The government of Japan admitted Friday 9 December that the bill for decommissioning the wrecked nuclear power plant at Fukushima, and compensating victims of the 2011 disaster, would soar to nearly twice its previous estimate, to $188bn (21.5 trillion yen).
The projected cost of scrapping the reactors quadrupled from 2 trillion yen to 8 trillion, while the cost of decontaminating the surrounding land nearly doubled, from 2.5 trillion yen to 4 trillion, the Nikkei Asian Review reports.
The government raised the compensation bill to 7.9 trillion yen, up from an earlier projected 5.4 trillion, and the cost of building interim storage facilities for radioactive soil rose from 1.1 trillion yen to 1.6 trillion.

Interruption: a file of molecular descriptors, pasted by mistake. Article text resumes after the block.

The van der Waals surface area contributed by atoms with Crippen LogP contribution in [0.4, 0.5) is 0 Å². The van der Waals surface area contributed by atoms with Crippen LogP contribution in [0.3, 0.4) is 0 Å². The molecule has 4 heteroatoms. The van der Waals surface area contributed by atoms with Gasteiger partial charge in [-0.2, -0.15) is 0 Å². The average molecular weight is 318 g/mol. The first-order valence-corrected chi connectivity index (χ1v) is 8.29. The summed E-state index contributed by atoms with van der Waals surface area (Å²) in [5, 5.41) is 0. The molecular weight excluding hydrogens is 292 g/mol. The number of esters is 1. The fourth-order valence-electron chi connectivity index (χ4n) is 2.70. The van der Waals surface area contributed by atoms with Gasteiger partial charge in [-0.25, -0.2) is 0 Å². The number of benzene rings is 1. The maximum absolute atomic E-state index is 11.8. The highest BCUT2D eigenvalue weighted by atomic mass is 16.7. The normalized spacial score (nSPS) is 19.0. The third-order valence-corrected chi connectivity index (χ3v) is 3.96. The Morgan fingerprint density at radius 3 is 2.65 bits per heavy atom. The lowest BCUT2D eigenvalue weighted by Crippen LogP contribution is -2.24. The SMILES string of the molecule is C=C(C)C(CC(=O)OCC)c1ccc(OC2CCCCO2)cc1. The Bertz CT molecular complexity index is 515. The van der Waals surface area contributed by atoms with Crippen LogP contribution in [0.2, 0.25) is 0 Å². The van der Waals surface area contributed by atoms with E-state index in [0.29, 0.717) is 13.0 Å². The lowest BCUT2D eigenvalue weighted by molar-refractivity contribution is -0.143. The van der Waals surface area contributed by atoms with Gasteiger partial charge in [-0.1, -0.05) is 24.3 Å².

The soaring costs have raised questions over how the utility company, Tepco, which is liable for around 70% of the cleanup and compensation bill, will cope.
The government relies on selling Tepco shares to defray Fukushima clean-up costs. The utility submitted plans to restructure its businesses, and is even considering mergers and acquisitions with foreign companies, Nikkei reported.
The Fukushima plant suffered meltdowns and the dispersal of radioactive material when a tsunami caused by an earthquake cut power at the plant in March 2011.
Image: The Fukushima I Nuclear Power Plant, photographed shortly after the 2011 earthquake and tsunami, showing reactors one through four, from right to left (Digital Globe/Creative Commons)